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state of war
The North Korean parliament has today endorsed plans to give nuclear weapons greater prominence in the country’s defences.
North Korea’s move came a day after the ruling Workers’ Party called for nuclear forces to be “expanded and beefed up qualitatively and quantitatively”.
North Korea has said it is entering a “state of war” with the South – prompting Seoul to promise a “strong response” to aggression by the North.
North Korea’s parliament has endorsed plans to give nuclear weapons greater prominence in the country’s defences
Meanwhile, North Korea has announced it has appointed a new premier, Pak Pong-ju. He was sacked from the same post in 2007.
North Korea’s Supreme People’s Assembly convened on Monday for a day-long annual session. It normally focuses on making economic decisions.
But state news agency KCNA said the body had “unanimously adopted an ordinance that provides for giving nuclear weapons greater prominence in the defence of the country”.
The law reads that North Korea’s nuclear weapons are a “means of defence” and serve the purpose of “dealing deadly retaliatory blows at the strongholds of aggression until the world is denuclearized”.
On Sunday the Workers’ Party Central Committee held a rare high-level meeting in which it described nuclear weapons as “the nation’s life”.
“The DPRK [North Korea]’s possession of nuclear weapons should be fixed by law and the nuclear armed forces should be expanded and beefed up qualitatively and quantitatively,” a KCNA report on the meeting said.
“The People’s Army should perfect the war method and operation in the direction of raising the pivotal role of the nuclear armed forces in all aspects concerning war deterrence and war strategy.”
In the last few days North Korea has issued multiple warnings of attacks on US and South Korean targets – to which the US has responded with an apparent show of military hardware.
Speaking to defence officials on Monday, South Korean President Park Geun-hye said that she took the series of threats from Pyongyang “very seriously”.
South Korea has pledged a “strong response” to North Korea’s aggressions, amid high tensions on the peninsula.
Speaking to defence officials on Monday, President Park Geun-hye said that she took the series of threats from Pyongyang “very seriously”.
North Korea announced on Saturday that it was entering a “state of war” with South Korea.
On Sunday, the US sent stealth fighters to South Korea, as North Korea pledged to build up its nuclear arsenal.
South Korea has pledged a “strong response” to North Korea’s aggressions, amid high tensions on the peninsula
“If there is any provocation against South Korea and its people, there should be a strong response in initial combat without any political considerations,” President Park Geun-hye said.
In recent days North Korea has issued multiple warnings of attacks on US and South Korean targets – to which the US has responded with an apparent show of military hardware.
North Korea has been angered both by UN sanctions imposed after its nuclear test in February and the joint US-South Korea annual
The US flew F-22 planes from Japan to South Korea’s Osan Air base on Sunday, as part of ongoing joint military exercises with South Korea, officials said.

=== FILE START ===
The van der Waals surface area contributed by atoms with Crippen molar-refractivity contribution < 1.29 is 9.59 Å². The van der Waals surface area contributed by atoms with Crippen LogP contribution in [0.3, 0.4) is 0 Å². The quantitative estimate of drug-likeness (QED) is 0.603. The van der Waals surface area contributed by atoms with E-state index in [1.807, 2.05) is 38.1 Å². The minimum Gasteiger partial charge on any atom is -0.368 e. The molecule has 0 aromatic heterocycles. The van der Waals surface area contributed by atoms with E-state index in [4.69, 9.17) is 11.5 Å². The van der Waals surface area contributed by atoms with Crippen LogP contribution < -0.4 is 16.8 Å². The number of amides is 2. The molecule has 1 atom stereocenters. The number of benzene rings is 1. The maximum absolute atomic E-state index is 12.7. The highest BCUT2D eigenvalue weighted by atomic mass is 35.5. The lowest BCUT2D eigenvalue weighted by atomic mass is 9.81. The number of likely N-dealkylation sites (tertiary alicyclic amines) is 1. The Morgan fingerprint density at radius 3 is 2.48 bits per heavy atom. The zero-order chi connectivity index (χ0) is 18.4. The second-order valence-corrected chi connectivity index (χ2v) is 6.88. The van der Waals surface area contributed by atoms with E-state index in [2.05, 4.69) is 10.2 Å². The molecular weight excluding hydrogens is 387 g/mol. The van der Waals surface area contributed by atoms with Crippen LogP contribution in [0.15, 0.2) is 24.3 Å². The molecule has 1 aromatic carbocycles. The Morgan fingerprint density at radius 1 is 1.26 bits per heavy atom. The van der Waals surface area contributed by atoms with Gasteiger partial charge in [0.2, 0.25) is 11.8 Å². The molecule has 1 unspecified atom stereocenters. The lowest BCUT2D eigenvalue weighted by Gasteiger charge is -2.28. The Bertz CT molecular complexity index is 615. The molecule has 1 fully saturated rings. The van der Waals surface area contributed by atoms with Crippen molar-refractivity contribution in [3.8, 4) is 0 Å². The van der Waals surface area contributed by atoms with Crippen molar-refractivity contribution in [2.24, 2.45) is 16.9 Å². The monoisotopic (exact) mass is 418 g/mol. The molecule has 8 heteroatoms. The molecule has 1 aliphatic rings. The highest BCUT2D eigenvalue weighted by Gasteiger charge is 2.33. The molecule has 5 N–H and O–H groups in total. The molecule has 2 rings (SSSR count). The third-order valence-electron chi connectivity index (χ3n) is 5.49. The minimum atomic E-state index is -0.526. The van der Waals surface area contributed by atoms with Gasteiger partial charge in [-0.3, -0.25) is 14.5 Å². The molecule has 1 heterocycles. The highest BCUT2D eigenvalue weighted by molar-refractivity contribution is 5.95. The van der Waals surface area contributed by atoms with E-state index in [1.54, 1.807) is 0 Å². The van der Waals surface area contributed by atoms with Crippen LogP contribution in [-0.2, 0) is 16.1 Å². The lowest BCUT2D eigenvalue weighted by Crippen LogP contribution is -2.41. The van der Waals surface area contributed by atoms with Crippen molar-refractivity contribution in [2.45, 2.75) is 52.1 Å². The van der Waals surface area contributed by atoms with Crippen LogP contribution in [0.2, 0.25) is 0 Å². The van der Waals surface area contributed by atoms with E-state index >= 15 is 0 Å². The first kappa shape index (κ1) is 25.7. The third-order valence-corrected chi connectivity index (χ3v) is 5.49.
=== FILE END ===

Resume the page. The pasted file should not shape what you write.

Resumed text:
“[North Korea] will achieve nothing by threats or provocations, which will only further isolate North Korea and undermine international efforts to ensure peace and stability in Northeast Asia,” the US military command in South Korea said in a statement reported by Reuters news agency.
In March, the US deployed both B-2 and B-52 planes, which have nuclear capabilities, over South Korea. It said this demonstrated its “capability… to provide extended deterrence to [its] allies in the Asia-Pacific region”.
It is not the first time F-22s have been used drills with South Korea, but the move came as North Korea’s Central Committee held a rare high-level meeting on Sunday.
The committee described nuclear weapons as “the nation’s life” and vowed to further develop its nuclear programme, state-run news agency KCNA said.
“Only when the nuclear shield for self-defence is held fast, will it be possible to shatter the US imperialists’ ambition for annexing the Korean Peninsula by force,” the report added.
North Korea’s Supreme People’s Assembly – the rubber-stamp parliament – is also due to convene on Monday for a day-long annual session.
While the group normally focuses on making economic decisions, this meeting will be keenly watched given the current high tension.
Few think North Korea – which last week cut a military hotline which was the last official direct link with Seoul – would risk full-blown conflict.
But in recent years there have been deadly incidents such as the sinking of a South Korea warship (in which Pyongyang denies any role) and the shelling of a South Korean island.
However, the jointly-run Kaesong industrial park, which is located within North Korea’s borders, remains in operation.
Workers from South Korea were crossing into the park – which is a key money-maker for North Korea – as normal on Monday, reports said.
Kaesong Industrial Complex is seen as a barometer of North-South tensions, observers say, and a move to close it would be seen as an escalation of current tensions.
North Korea has declared “state of war” against South Korea in its latest escalation of rhetoric against its neighbour and the US.
A statement promised “stern physical actions” against “any provocative act”.
North Korea has threatened attacks almost daily after it was sanctioned for a third nuclear test in February.
North Korea has declared “state of war” against South Korea in its latest escalation of rhetoric against its neighbour and the US
However, few think the North would risk full-blown conflict, and the two sides have technically been at war since 1953 as no peace treaty has been signed.
An armistice at the end of the Korean War was never turned into a full treaty.
North Korea carried out its third nuclear test on February 12, which led to the imposition of fresh sanctions.
The annual US-South Korean military exercises have also taken place, angering Pyongyang further.
Many analysts believe that all-out war with South Korea and its ally the United States would be suicidal for the North, says the BBC’s Lucy Williamson in Seoul.
But with both sides threatening heavy retaliation, there’s a chance of minor incidents escalating, our correspondent adds.
A North Korean statement released on Saturday said: “From this time on, the North-South relations will be entering the state of war and all issues raised between the North and the South will be handled accordingly.